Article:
The magnetic switch 66 detects the presence of the spinning rotor when the rotor has rotated 87°15' past segment 48. A timing device is necessary to reverse the polarization of the electromagnets 56 and 58 for 32°25'. This timing device can be constructed from a multivibrator that holds the plurality of the electromagnets for the required length of time or by the addition of a second magnetic switch to detect the additional angular rotation. Any timing device that will reverse the electromagnetic polarity for the required amount of time is acceptable. If the reversal of the polarity is maintained for longer than 32°25' a reduction in motor speed will occur.
FIG. 8 illustrates the relationship of the various magnet and coil segments of the rotor assembly 6 and stator assembly 40 as seen from above. The first segment 48 of the stator occupies 122°, the third segment of the stator 52 occupies 22°50' and the electromagnet segment 50 in which the field orientation can be changed occupies 43°. The segment 26 of the rotor assembly 6 that includes permanent magnets 24 occupies an angle of 153°. The rotational direction 160 of the rotor 6 is counterclockwise as depicted. The motor in accordance with the present invention must be started rotating and must include some type of conventional starter assembly such as found in an automobile. FIGS. 9 and 10 will be used to describe the switching control performed by the switch 66 during rotation of the rotor.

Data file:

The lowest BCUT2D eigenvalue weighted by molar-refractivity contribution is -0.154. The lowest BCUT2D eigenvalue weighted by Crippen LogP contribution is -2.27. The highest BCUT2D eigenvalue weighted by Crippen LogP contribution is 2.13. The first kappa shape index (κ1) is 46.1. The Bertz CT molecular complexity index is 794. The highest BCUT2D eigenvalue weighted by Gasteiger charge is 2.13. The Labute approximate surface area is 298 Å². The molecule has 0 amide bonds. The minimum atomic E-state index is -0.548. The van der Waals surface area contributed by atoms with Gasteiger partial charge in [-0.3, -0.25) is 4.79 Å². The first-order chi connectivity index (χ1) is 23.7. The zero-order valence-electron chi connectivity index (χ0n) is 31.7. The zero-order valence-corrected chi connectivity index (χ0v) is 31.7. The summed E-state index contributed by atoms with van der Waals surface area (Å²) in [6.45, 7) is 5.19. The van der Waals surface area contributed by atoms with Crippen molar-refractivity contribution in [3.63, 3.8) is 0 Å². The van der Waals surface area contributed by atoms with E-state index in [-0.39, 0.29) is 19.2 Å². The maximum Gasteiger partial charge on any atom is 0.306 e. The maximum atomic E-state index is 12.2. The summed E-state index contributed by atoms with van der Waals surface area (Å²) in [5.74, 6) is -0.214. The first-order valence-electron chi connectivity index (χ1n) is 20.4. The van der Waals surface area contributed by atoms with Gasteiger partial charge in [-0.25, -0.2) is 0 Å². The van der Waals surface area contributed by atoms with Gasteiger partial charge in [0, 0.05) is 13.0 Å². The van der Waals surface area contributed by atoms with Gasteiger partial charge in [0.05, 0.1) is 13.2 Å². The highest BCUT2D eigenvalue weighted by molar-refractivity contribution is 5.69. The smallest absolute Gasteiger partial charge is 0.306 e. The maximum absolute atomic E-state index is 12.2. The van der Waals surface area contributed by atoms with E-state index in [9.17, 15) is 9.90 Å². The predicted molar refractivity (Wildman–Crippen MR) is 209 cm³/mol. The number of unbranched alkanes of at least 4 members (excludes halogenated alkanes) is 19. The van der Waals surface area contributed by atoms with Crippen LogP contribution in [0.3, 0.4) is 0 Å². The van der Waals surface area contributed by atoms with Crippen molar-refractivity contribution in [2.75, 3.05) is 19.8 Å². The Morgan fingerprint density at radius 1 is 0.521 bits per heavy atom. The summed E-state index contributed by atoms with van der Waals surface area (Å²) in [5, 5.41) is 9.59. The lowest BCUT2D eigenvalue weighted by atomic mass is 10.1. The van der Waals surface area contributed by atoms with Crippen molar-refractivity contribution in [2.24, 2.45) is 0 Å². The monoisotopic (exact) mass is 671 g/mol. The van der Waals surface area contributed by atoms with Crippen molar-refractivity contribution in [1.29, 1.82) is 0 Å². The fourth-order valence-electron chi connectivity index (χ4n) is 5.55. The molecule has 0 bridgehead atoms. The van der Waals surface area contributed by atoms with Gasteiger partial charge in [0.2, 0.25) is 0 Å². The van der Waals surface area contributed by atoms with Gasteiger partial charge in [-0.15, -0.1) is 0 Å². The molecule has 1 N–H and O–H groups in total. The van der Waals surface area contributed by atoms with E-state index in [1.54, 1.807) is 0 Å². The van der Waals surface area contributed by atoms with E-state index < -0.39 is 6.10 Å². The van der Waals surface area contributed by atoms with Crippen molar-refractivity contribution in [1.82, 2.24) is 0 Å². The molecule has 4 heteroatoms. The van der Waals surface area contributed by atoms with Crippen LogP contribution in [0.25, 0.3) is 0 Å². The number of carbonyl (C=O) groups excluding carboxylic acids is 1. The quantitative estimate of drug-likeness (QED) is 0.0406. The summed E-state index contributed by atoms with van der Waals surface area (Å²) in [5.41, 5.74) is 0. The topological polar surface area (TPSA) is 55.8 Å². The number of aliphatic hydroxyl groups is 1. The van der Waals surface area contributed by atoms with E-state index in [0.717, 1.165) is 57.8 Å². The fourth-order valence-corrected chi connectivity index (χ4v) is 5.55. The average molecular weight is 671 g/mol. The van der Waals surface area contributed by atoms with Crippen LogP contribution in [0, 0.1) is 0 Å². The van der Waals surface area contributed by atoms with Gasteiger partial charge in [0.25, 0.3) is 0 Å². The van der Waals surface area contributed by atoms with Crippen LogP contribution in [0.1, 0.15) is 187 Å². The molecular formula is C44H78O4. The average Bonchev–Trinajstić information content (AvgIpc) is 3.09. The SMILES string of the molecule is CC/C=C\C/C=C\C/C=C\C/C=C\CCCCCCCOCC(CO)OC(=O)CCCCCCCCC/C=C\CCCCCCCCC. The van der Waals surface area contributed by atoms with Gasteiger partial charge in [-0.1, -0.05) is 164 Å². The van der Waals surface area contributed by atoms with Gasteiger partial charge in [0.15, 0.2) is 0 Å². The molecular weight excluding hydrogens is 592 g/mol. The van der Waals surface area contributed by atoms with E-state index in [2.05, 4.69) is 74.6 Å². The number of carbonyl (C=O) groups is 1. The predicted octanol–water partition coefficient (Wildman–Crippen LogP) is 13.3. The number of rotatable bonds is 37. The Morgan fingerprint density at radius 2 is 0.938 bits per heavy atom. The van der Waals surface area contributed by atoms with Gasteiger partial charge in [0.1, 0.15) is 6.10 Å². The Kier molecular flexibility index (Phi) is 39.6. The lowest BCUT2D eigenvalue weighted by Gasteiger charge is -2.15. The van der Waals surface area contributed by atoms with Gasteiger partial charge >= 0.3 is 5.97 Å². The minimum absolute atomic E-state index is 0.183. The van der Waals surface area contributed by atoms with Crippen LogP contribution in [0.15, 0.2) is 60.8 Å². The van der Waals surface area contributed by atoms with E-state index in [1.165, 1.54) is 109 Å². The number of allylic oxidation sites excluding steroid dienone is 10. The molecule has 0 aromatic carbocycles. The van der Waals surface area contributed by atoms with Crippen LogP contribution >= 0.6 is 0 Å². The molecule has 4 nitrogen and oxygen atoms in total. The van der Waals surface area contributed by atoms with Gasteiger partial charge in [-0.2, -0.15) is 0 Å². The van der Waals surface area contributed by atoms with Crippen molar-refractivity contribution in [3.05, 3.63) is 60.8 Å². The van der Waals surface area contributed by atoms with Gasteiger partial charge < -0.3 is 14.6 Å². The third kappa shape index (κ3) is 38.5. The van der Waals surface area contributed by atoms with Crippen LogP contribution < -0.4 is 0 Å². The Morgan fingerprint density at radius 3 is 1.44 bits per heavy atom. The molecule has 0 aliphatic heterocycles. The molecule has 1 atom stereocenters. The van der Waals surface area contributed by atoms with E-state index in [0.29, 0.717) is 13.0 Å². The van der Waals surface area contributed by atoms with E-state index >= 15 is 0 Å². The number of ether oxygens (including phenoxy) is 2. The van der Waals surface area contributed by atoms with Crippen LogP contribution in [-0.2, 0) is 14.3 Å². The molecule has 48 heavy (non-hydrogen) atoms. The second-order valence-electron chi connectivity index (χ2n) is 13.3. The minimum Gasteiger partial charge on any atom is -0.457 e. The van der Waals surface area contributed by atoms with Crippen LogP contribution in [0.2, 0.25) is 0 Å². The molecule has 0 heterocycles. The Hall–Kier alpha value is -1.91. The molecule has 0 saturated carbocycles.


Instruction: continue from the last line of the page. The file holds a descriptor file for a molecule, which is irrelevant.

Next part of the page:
As the rotor assembly 6 rotates and the first magnet 24 of the rotor segment 26 reaches a position 87°15', in a counterclockwise direction past the last magnet 54 in the first segment 48. At this point in the cycle control switch 66 closes and the coils 56 and 58 produce a magnetic field with a polarity that matches the polarity of the stator permanent magnet segments 48 and 52 as illustrated in FIG. 9. This polarity of the electromagnets is maintained for 32°25'. The rotor 26 is attracted to the center C of the magnetic field created by the stator. When the rotor 26 has rotated the 32°25' or the 119°40' past the segment 48, the polarity of the electromagnets 56 and 58 is reversed (does not match the polarity of permanent segments 48 and 52) as illustrated in FIG. 10. This results in the shifting of the center of the stator field by approximately 32°25' to the point C'. The rotor 26 is then attracted to the new center or equator C'. The rotor then experiences a power stroke of 122°. The reversed polarity is maintained until the rotor again reaches a point 87°15' past the segment 48 as depicted in FIG. 9. The polarity of the electromagnets is changed twice during each rotation.